At 90, Gladys Laney works daily at the SCV Senior Center as a receptionist. Photo by Bryan Kneiding.
Of the passage of time, a philosopher once said: "Yesterday is but today's memory, and tomorrow is today's dream." For Gladys Laney, a life-long resident of Newhall, the passage of time has added up to a wonderful life, filled with special memories, about watching a small town grow, while she grew right along with it. There are the fond remembrances, but in the game of life, Laney was given a trump of diamonds, with four aces to spare, as she continues to bridge the past with the future, while living her 90 years to the fullest, as she fulfills tomorrow's dreams.
"I've worked all my life," Laney said, "from the horse-and-buggy days to the new computer craze!" Still energetic, Laney worked as a secretary for Chitwood's and other furniture stores in the SCV, for most of her life. Laney recalled the days when there was no electricity, phones, or washing machines. All cooking was done with wood stoves, and lanterns provided light at night. Life was simpler, and quieter then, when Laney and the town of Newhall were only just beginning to blossom.
Laney's journey began on July 16, 1910, when she was born in a small house in Newhall, on the corner of Newhall Avenue and Market Street. That was nearly 30 years after the town moved to Railroad and Sixth in 1878. Her father, Alexander Gilbert, better know as "Bert," and her mother, Armantha Thibaudeau, were of sturdy, hard-working, civic-minded stock, a legacy that would continue throughout Laney's life.
Her father was a census-taker for part of his life, and he used to ride his horse up in the canyons to get to the houses in hills, the only way to reach those isolated farmsteads, at the time. Laney adored her father, a veteran of World War I, and an active member of his community. Her mother was a "joiner," as Laney puts it. Armantha was a member of many clubs and organizations, such as the American Red Cross, and other civic groups. Laney's great niece, Dixi DeWeiss, says that Laney inherited much of her own volunteer zeal from her parents.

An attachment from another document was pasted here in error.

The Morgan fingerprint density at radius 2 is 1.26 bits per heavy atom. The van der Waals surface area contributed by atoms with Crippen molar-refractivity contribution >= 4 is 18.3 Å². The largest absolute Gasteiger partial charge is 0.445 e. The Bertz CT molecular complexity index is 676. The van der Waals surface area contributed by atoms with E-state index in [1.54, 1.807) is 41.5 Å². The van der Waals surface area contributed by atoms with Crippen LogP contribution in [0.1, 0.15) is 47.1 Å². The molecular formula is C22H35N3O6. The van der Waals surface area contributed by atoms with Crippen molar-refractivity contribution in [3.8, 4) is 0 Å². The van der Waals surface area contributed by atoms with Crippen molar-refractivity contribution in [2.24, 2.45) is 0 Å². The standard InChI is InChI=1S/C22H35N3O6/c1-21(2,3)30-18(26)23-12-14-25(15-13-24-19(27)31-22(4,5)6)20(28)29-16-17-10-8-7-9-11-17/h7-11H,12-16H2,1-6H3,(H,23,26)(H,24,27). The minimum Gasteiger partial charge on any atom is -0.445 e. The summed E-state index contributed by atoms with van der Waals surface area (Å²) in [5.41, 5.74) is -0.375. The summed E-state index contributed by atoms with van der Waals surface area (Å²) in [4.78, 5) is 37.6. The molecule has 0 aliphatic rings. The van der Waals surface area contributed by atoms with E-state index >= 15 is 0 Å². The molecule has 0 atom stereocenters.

"She keeps a positive outlook, and accepts new challenges," DeWeiss said of her great-aunt. Her niece, Marjorie Mitchell agreed. "She's just a wonderful, pleasant, person."
The town, at the time, was about two blocks long, with four saloons, a restaurant, two general stores, warehouses, the (second) Southern Hotel, and railroad station, on what is now called Railroad Avenue. There was also a livery stable owned by Ed Pardee, a friend of Laney's family.
Gladys Laney's father, Alexander Gilbert "Bert" Thibaudeau, in his World War I U.S. Army uniform.
Laney's earliest childhood memory is of taking a horse and buggy ride down to the grand opening of the great Los Angeles Aqueduct which brought water from the Owens Valley to Los Angeles in 1913. She was about 3 years old. Hitching up the horse and buggy was an event usually reserved for special occasions, as the family lived within walking distance of the usual places they needed to go. For the most part, the family's transportation was kept in the "buggy shed" in the barn behind the house.
But this was a momentous event, with the celebration taking place at the foot of the cascades in Sylmar, a good distance from where Laney's family lived. Nearly everybody in town made the trip to see William Mulholland himself, as he opened the water valve, make his now famous comment as the water poured forth, saying, "there it is, take it!"
An engineering feat of its time, and still in use today, the aqueduct was designed to provide water to the city of Los Angeles. Parts of the large pipes of the aqueduct still can be seen today in various canyons throughout the valley.
What Laney remembers most about the gathering was the fun she and her family had. They enjoyed the picnic and socializing, something her family was very fond of. She recalls her mother opening their home to many of their friends in the community on many occasions.